• “For the disability indices, the outcomes were better in the manipulation group post-intervention and at 3 months’ follow-up.”
  • “Manipulation was better than non-manipulation strategy in increasing range of motion in all directions and maneuvers.”
  • The manipulation group sustained favorable outcomes in pain control.
  • “There were statistically significant differences in the results of straight leg raise test in the manipulation group.”
  • The manipulation group benefited from the treatment more than the control.”
  • “Manipulation was more successful in yielding favorable clinical outcomes and restoring function.”
  • “We did not find any important adverse effect or worsening of the manifestations in our patients receiving physiotherapy, exercise, or manipulation.”
  • “Our results showed that manipulation was more successful in pain palliation and disability reduction than non-manipulation strategy.”
  • “The manipulation group experienced better outcomes in increasing range of motion and improving the results of the straight leg raise test.”
  • “The favorable outcomes remained for at least 3 months following the conclusion of the treatment.”
  • “Our results are consistent with previous findings in the literature regarding the advantages of manual therapy for musculoskeletal disorders.”

6) Mechanisms:

  • “spinal manipulation (Chiropractic Adjustments) promotes separation between the joint surfaces, improves smooth joint gliding, and increases joint gapping.”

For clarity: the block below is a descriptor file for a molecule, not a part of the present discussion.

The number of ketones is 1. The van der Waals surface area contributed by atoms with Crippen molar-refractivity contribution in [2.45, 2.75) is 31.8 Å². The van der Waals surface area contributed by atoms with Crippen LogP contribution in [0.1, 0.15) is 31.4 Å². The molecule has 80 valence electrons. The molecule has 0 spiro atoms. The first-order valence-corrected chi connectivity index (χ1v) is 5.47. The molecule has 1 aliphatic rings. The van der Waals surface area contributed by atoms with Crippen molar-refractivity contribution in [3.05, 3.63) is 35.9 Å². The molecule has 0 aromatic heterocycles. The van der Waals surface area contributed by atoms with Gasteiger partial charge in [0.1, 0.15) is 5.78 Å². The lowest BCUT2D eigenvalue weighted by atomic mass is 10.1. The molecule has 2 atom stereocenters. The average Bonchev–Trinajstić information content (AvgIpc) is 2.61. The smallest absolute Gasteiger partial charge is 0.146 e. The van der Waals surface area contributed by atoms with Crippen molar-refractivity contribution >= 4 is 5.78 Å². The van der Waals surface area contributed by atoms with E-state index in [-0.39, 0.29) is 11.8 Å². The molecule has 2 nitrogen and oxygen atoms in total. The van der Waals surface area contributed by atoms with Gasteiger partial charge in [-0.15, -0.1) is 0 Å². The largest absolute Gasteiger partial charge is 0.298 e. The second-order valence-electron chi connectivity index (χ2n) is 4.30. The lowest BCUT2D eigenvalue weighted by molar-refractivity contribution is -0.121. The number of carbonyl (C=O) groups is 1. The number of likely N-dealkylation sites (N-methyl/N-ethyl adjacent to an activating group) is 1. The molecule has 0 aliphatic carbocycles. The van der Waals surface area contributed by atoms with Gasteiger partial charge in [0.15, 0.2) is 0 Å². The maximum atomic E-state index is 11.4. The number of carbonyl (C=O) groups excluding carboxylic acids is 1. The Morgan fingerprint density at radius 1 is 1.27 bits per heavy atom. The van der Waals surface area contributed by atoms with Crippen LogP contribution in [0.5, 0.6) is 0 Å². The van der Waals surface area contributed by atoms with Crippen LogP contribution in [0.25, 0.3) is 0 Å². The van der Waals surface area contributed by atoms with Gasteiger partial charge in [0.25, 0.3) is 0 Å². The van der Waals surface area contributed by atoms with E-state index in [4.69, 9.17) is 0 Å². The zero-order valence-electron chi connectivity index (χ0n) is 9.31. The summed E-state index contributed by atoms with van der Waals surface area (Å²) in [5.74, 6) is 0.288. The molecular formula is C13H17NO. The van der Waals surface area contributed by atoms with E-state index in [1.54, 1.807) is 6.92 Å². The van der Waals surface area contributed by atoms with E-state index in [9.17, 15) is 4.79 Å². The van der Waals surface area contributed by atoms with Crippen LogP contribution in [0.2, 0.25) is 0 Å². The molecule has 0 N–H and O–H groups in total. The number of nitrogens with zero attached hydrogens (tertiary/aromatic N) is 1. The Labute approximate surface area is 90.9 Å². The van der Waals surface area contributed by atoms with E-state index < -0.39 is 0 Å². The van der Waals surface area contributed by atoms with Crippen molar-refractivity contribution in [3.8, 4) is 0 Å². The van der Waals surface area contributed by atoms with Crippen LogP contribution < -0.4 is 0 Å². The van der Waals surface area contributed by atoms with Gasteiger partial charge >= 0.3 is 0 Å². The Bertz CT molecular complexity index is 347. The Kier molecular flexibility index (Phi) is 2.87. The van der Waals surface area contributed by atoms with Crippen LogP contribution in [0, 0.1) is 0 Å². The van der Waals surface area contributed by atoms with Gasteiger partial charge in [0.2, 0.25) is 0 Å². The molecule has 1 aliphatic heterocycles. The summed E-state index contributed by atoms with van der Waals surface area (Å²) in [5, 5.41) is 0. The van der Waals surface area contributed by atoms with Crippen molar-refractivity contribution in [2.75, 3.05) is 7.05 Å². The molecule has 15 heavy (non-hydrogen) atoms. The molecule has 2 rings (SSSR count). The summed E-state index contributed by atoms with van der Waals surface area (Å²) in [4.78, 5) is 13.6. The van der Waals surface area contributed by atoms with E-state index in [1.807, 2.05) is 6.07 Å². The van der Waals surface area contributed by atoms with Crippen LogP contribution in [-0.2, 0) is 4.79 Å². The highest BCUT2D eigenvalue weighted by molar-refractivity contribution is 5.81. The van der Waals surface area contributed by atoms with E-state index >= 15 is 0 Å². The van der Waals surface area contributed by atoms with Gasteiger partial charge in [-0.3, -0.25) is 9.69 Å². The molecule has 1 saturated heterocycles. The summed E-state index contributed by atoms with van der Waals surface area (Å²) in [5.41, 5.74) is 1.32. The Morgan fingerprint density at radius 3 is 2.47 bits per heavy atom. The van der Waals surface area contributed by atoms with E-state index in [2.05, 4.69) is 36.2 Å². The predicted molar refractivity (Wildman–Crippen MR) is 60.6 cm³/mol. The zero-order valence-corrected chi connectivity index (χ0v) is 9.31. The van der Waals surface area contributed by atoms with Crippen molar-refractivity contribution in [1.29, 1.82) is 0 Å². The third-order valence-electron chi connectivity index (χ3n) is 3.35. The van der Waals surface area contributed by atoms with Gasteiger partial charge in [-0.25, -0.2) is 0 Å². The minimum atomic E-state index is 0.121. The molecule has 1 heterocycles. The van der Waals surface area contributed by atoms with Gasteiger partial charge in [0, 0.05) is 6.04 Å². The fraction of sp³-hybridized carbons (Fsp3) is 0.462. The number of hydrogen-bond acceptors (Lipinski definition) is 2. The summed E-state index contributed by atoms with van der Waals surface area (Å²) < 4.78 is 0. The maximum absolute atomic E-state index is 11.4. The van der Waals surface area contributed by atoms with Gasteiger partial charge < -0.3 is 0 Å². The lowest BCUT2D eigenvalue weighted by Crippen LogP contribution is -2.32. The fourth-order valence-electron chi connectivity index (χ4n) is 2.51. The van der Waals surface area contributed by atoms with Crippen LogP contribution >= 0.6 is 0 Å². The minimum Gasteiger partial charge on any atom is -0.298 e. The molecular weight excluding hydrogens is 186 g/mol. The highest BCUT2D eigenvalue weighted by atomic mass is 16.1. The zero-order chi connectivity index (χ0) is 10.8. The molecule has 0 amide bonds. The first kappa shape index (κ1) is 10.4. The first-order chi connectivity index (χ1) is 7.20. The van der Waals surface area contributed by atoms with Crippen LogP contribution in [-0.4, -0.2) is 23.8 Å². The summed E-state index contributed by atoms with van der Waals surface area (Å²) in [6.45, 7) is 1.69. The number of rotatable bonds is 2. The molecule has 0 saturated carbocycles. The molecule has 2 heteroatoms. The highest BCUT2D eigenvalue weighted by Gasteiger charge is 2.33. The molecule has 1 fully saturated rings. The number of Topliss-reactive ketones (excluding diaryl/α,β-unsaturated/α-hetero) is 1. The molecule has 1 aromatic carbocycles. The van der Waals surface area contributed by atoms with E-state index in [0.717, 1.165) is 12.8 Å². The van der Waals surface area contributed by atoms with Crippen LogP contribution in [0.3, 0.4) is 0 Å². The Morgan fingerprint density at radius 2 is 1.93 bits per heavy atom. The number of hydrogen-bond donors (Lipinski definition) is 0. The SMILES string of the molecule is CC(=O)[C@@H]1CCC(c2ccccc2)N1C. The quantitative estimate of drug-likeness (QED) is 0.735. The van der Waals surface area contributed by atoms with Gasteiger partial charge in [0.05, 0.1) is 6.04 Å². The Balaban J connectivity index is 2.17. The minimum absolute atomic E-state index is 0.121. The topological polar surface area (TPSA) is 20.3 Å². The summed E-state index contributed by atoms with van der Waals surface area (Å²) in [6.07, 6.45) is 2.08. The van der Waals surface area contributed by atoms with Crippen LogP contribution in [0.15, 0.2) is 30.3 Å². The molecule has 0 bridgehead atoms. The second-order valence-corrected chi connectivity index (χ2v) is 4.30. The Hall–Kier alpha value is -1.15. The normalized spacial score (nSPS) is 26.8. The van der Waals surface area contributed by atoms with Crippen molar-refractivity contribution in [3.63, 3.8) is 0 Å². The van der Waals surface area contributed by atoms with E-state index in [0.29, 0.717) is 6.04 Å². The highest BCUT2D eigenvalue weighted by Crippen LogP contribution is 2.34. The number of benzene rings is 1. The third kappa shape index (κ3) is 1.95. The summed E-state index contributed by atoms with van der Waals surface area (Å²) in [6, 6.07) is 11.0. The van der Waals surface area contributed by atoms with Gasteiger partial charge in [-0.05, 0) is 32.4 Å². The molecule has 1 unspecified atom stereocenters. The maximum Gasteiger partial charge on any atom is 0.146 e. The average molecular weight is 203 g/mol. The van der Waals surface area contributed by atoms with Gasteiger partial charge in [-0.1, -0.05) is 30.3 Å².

• “Pain decreases because of cytokine release, mechanoreceptor stimulation, and increase in blood flow.”

7) “At the end of the study, it was evident that the intervention group had significantly greater improvement in pain, disability, and range of motion.”

  • “Some patients in the control group [physiotherapy only] informed us that they had not experienced a favorable improvement in the intensity of their symptoms.”

8) “spinal manipulation (Chiropractic Adjustments) leads to more success in pain control and disability reduction for the management of subacute or chronic lumbar radiculopathy.” [Key Point]

  • “We conclude that manipulation improved the results of physiotherapy over a period of 3 months for patients with subacute or chronic lumbar radiculopathy.”
  • Results “showed significantly better outcomes for manipulation in all measurements.”

9) “spinal manipulation (Chiropractic Adjustments) improves the results of physiotherapy over a period of 3 months for patients with subacute or chronic lumbar radiculopathy.” [Key Point]

10) “Minimum side effects, ease of administration, and patient satisfaction are the expected benefits of manipulation.” [Important]

11) “It would be a good idea to prescribe manipulation combined with other treatments for patients with nonacute lumbar radiculopathy.”

12) Clinical Signigance from the Authors

  • “spinal manipulation (Chiropractic Adjustments) is effective in pain control and disability reduction in patients with subacute or chronic lumbar radiculopathy.”
  • “spinal manipulation (Chiropractic Adjustments) improves the outcome of the straight leg raise test.”
  • “Benefits from spinal manipulation (Chiropractic Adjustments) remain at least for 3 months.”
  • “spinal manipulation (Chiropractic Adjustments) is a relatively safe and easily administered therapeutic measure for nonacute lumbar radiculopathy.”

If you think that this is a problem that you might have and need help, give us a call at 541-343-4343 to have an evaluation to see if this treatment is right for you.